We also here note Paul’s use of “we” in his engagement with Gentiles, which appears to be Paul’s way of self-identifying with Gentiles and to play a role in his desire to see a united family of God.  Building on that, the use of “adoption” in precise connection with these highly charged terms merely amplifies and exacerbates the end that Paul believes to be on offer in the Gospel’s announcement (the Lordship of Jesus that portends the inauguration of the kingdom of God).  It is easy to understand Paul’s aims in this regard, as the congregation of Roman believers is generally understood to be a more evenly mixed congregation of Jew and Gentile and therefore in need of the “adoption” of an inclusive family language for what must become an inclusive family story.  The fact that Paul spends time in his letters specifically addressing what would be largely Jewish concerns reinforces the picture of that relatively even mixture. 

While there are also Jews in Corinth, and undoubtedly Jews as part of the assembly of Jesus believers there, the situation in Corinth is understood to be a bit different.  Perhaps there are a very small number of Jewish believers, so their concerns are not particularly germane to the entire assembly?  Accordingly, there is no pervasive crisis.  Consequently, the abiding concerns of his Jewish brethren do not warrant the overt attention of Paul.  It is possible that the Jews there were more Hellenized, and therefore less stringent in their adherence to the traditions addressed in the Romans letter, such as table fellowship and the marks of covenant inclusion.  Speculation could continue.  However, what is unmistakable is Paul’s employment of overtly Israel-centric terminology here in this passage that is quite the mirror of part of Romans eight. 

Again echoing the above-quoted words of that chapter, with words such as “suffering,” “eternal,” and “glory” ringing in our ears as that which closes the fourth chapter, along with the “creation,” “groans,” “suffers,” “adoption,” and “redemption” of Romans eight (realizing that these terms are all conceptually linked by the narratives of Israel and Jesus), we advance into the fifth chapter of the second letter to the Corinthians and hear “For we know that if our earthly house is dismantled, we have a building from God, a house not built by human hands, that is eternal in the heavens” (5:1).  Crucially then, in the next verse, Paul writes “For in this earthly house we groan, because we desire to put on our heavenly dwelling” (5:2).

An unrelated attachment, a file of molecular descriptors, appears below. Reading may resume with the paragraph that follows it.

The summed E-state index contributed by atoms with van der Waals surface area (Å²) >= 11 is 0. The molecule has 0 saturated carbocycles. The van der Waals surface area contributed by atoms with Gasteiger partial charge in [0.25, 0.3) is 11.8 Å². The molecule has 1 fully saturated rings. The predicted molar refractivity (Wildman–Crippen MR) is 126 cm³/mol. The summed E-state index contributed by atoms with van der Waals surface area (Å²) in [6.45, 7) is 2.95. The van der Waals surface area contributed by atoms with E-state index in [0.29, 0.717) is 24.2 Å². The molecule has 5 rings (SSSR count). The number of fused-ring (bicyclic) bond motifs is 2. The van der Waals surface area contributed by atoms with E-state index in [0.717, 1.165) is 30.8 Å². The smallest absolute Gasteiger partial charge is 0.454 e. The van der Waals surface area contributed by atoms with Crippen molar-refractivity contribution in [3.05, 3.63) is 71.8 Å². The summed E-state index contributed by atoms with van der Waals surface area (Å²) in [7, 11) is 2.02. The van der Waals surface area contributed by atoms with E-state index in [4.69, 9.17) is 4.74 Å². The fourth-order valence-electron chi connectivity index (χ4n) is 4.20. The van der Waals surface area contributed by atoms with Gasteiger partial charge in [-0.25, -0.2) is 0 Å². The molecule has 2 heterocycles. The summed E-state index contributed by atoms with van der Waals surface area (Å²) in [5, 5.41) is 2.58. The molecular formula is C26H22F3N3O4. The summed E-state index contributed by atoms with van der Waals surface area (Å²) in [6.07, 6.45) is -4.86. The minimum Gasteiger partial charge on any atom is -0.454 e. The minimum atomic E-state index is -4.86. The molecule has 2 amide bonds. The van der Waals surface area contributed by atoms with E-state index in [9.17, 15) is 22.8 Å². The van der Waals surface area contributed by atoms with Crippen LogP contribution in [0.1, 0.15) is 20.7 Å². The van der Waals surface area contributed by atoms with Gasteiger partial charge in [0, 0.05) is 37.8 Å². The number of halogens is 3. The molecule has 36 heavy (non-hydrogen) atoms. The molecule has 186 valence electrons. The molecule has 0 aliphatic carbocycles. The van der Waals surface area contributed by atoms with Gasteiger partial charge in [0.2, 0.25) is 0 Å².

In yet another unmistakable fusion of the disparate peoples of the world into the family of God whose continuing story of relationship with the Creator God has as its foundation the story of Israel (which, we remember, goes all the way back to Adam, though Adam is also understood to be the progenitor of humanity), Paul calls to mind the exodus.  Israel, who had the promise of a return to the land that had been promised to the family of Abraham---and we do not miss the connection to the church of the Christ as the family of Abraham and the whole of creation as the land originally promised to Adam as the divine image-bearer, presumably groaned under their bondage precisely because of the remembrance of that promise (at the very least, this is what is to be taken from the people-of-God-defining narrative as supplied by the Hebrew Scriptures), longing to put on their heavenly dwelling, which was their promised land. 

Rome, Corinth & The Liberation Of Creation (part 1 of 3)

Just as we cannot approach Paul’s presentations of “justification” in the isolation of individual verse, but must look to Galatians, Philippians, and Ephesians in order to ascertain the all-peoples-inclusive language that is the bedrock of justification, while also looking to the stories in Acts to aid us in coming to terms with the development of Paul’s theological, soteriological, ecclesiastical, and eschatological positions, so also we do not consider what can be discovered in the eighth chapter of Romans, as it is a vital interpretation of the work of God in Christ and the ongoing story of Israel, in isolation as if it is an isolated occurrence.  In that spirit, we cast a net upon the waters of Paul’s letters that we might be able to see that Paul’s position on display in the eighth chapter of Romans, with its connection to the broader narrative of Israel’s history and its being foundational for the call and purpose of the church to live as the community of Resurrection, is most assuredly not isolated. 

Where might we look to find an echo of the prominent themes of the latter half of chapter eight of Romans (glory, renewal/redemption, groaning, and the affirmation of the goodness of God’s physical creation)?  Though these themes can be found littered throughout the Pauline literature, we find them rather tightly packed in the second letter to the Corinthians.  Now, while it is quite possible that what we have in the New Testament as the second Corinthian letter is actually a conglomeration of multiple letters, there can be little doubt that the section at which we will be looking, which comes to us as the end of chapter four and the beginning of chapter five (according to the chapter divisions introduced into the text in the thirteenth century) is from the same letter.